Students are introduced to exponents and powers. They learn how to derive the exponent laws for multiplying and dividing powers, as well as raising a power to a power.
To better understand whole number exponents…
LET’S BREAK IT DOWN!
Powers of 10
If we have 10 × 10, that means we are multiplying by ten two times. We can also express this as 102. 102. We say, “10 to the power of 2.” If we have 10 × 10 × 10 × 10, that’s the same as 104, or “10 to the power of 4.” Now you try: What does 107 mean?
Powers of 2
You get an allowance that starts at $2 a week, and each week, your allowance is doubled! How much allowance do you get on the 20th week? This means that we multiplying 2 twenty times. This huge math equation can be made simpler by expressing it using exponents. 2 multiplied 20 times is the same as 220. That’s equal to $1,048,576! Now you try: How much allowance do you receive on the 11th week?
Multiplying using exponents
The population of rabbits in a town increases rapidly. Last year, the population was 35, and now it is 32 times larger than that! How many rabbits are there now, in all? We can figure this out by multiplying 32 x 35. That is the same as (3×3)×(3×3×3×3×3). Since with multiplication, grouping doesn’t matter, we can rewrite this as 3×3×3×3×3×3×3. That’s 3 multiplied 7 times, which is the same as 37. Notice that 32 x 35 = 37 and 2 + 5 = 7. When we multiply powers that have the same base, we can add the exponents! Now you try: Evaluate 46 x 42.
Powers raised to powers
At the wildlife sanctuary, the population of mice was 24, and the next year, that amount increased to the third power. As a mathematical expression, that looks like (24)3. This means that 2 is multiplied 4 times, and that product is then multiplied 3 times. To understand how to simplify powers raised to powers, we can expand. 24 means 2 × 2 × 2 × 2, so we can also write (2×2×2×2)3. That means (2×2×2×2)×(2×2×2×2)×(2×2×2×2). If we count, we can see that we multiply 2 a total of 12 times. Notice also that 3 × 4 = 12. Then, (24)3 = 212, which is equal to 4,096. When we raise a power to another power, we multiply the exponents together! Now you try: Evaluate (22)5.
Dividing using exponents
A rat family and a hamster family started at the same population. Then the rat family doubled every generation for 3 generations, and the hamster family doubled every generation for 5 generations! How many times larger is the hamster family than the rat family? To solve, we need to represent the hamster and rat populations using exponents, and then divide the hamsters by the rats. Then we have [ggfrac]2⁵/2³[/ggfrac]. We can also express this as [ggfrac]2×2×2×2×2/2×2×2[/ggfrac]. Since any number divided by itself is equal to 1, we can strike out three 2s from the top and three from the bottom. Then all we have left is [ggfrac]2×2/1[/ggfrac], which is equal to 22 = 4. 22=4. The hamster family is 4 times larger than the rat family! When we divide powers that have the same base, we subtract the exponents. Now you try: Evaluate [ggfrac]3⁴/3²[/ggfrac].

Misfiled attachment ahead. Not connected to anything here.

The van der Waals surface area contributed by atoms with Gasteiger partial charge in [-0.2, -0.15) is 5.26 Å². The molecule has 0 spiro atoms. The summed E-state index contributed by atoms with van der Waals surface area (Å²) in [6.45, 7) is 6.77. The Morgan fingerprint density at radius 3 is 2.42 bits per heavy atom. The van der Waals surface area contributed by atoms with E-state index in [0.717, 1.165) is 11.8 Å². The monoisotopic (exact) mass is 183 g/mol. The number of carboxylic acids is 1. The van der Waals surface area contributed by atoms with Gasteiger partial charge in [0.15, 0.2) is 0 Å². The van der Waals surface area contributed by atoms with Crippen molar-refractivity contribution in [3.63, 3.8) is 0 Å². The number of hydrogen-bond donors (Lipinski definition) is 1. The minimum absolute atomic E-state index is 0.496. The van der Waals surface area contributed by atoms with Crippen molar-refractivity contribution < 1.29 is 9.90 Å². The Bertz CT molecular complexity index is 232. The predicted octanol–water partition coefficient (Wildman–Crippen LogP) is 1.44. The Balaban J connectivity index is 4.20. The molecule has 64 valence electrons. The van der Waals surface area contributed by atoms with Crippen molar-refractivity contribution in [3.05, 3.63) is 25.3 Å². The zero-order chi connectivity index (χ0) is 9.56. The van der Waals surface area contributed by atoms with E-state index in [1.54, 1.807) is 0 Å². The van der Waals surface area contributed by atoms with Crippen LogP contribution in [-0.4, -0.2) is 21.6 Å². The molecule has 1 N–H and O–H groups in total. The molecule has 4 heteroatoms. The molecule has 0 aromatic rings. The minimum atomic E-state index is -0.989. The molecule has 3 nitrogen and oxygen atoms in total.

Order of operations with exponents
GEMS is a way to remember order of operations. It stands for Groupings, Exponents, Multiply and divide left to right, Subtract and add left to right. Evaluate (4 + 33) x 2 + 2 using GEMS. Groupings go first, so find 4 + 33. 33 = 27, so 4 + 33 = 4 + 27 = 31. Now substitute that into the original expression: 31 x 2 + 2. Multiply next. 31 x 2 = 62. Add last. 62 + 2 = 64. So, (4 + 33) x 2 + 2 = 64. Now you try: Evaluate 99 - (3 x 25).
WHOLE NUMBER EXPONENTS VOCABULARY
WHOLE NUMBER EXPONENTS DISCUSSION QUESTIONS
How do you say 25 in words? Which part is called the exponent? Which part is the base?
Does 34 mean the same as 3 × 4?
Adesina needs to evaluate 23 x 25 but she can’t remember the rule for multiplying with powers. How can you help her figure it out?
What is the rule that helps you evaluate (22)4?
Can I use the rule for dividing powers to solve [ggfrac]2⁶/ 3⁶[/ggfrac]?
3 days to access to all of our teaching resources for free.Continue to Lessons
Get 30 days free by inviting other teachers to try it too.Share with Teachers
no credit card required
Skip, I will use a 3 day free trial
Enjoy your free 30 days trial